- Edited by Fethi Mansouri and Michele Lobo, both at Deakin University, Australia
- Series : Studies in Migration and Diaspora
Migration, Citizenship and Intercultural Relations reflects on the tensions and contradictions that arise within debates on social inclusion, arguing that both the concept of social inclusion and policy surrounding it need to incorporate visions of citizenship that value ethnic diversity. Presenting the latest empirical research from Australia and engaging with contemporary global debates on questions of identity, citizenship, intercultural relations and social inclusion, this book unsettles fixed assumptions about who is included as a valued citizen and explores the possibilities for engendering inclusive visions of citizenship in local, national and transnational spaces.
Organised around the themes of identity, citizenship and intercultural relations, this interdisciplinary collection sheds light on the role that ethnic diversity can play in fostering new visions of inclusivity and citizenship in a globalised world.
Contents: Introduction: social inclusion: exploring the concept, Fethi Mansouri and Michele Lobo; Part I Identity and Social Inclusion: From multiculturalism to social inclusion: the resilience of Australian national values since federation, Giancarlo Chiro; Constructing Australian citizenship as Christian: or how to exclude Muslims from the national imagining, Farida Fozdar; Australian Muslims: indicators of social inclusion, Riaz Hassan; Waves of migration: exclusion and inclusion: the experiences of Polish Australians, Danielle Drozdzewski; The deliberative politics of cultural diversity: beyond interest and identity politics?, Selen Ayirtman Ercan. Part II Citizenship and Social Inclusion: Whiteness and Australian suburbia, Michele Lobo; Avenues for belonging: civic and ethnic dimensions of multicultural citizenship in Australia, Lejla Voloder; Socially inclusive school environments: identity development and active citizenship, Louise Jenkins; Negotiating norms of inclusion: comparative perspectives from Muslim community leadership in the West, Fethi Mansouri, Michele Lobo and Rim Latrache. Part III Intercultural Relations and Spaces of Social Inclusion: Social cohesion/social inclusion in Australia, Andrew Markus; Australian racism and anti-racism: links to morbidity and belonging, Jacqueline K. Nelson, Kevin M. Dunn and Yin Paradies; Transnationalism , social inclusion and the city, Ruth Fincher; Home, mobility and the encounter with otherness, Vince P. Marotta; Bibliography; Index.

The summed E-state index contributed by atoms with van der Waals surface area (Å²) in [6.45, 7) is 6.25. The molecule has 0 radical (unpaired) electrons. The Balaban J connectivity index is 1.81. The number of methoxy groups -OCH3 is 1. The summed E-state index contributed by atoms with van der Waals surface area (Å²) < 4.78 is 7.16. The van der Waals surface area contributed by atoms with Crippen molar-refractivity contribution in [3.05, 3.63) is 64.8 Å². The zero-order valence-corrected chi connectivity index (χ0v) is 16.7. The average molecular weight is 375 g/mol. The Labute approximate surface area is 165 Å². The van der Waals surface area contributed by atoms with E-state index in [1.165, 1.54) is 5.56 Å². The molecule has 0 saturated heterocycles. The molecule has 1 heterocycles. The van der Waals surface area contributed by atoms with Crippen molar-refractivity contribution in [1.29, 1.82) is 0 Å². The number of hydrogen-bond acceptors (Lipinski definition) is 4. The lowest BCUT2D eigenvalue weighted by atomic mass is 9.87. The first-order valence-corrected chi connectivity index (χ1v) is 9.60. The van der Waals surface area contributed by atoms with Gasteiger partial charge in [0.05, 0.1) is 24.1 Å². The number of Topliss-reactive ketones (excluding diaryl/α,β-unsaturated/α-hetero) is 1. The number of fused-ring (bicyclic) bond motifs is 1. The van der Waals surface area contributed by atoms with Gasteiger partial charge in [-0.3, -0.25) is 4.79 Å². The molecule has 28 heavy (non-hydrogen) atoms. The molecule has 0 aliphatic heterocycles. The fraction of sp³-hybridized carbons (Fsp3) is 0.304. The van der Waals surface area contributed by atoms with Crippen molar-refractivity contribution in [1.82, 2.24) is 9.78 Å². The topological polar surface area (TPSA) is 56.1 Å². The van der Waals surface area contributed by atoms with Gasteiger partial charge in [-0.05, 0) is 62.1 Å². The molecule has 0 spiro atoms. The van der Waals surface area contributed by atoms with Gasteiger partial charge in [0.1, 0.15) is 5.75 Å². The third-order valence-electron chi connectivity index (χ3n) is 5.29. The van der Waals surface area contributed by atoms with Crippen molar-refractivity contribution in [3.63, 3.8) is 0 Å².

About the Editor: Fethi Mansouri holds a Chair in Migration and Intercultural Studies and is the Director of the Centre for Citizenship and Globalisation at Deakin University, Australia. He is the co-author of Lives in Limbo: Voices of Refugees under Temporary Protection, and Australia and the Middle East: A Frontline Relationship, and co-editor of Islam and Political Violence: Muslim Diaspora and Radicalism in the West.
Dr. Michele Lobo is Research Fellow at the Centre for Citizenship and Globalisation, Deakin University, Australia.
Reviews: 'Bringing together leading academics in the field of multicultural studies, this volume addresses the central political questions of our time – social inclusion, subjective belonging and citizenship rights. From an interdisciplinary and comparative perspective, these essays offer an authoritative insight into the prospects and problems of majority-minority relationships in multicultural societies in Europe, North America and Australia. The result is a definitive assessment of the politics of cultural diversity.'
Bryan S. Turner, University of Western Sydney, Australia
'This interdisciplinary collection provides valuable perspectives on the challenges of diversity. Migration has killed myths of homogeneous nations. Mansouri, Lobo and their collaborators suggest that focusing on social inclusion could provide ways towards a renewal of citizenship and social participation in all its facets. This collection, which focuses on Australia, has lessons for all countries transformed by immigration.'
Stephen Castles, The University of Sydney, Australia
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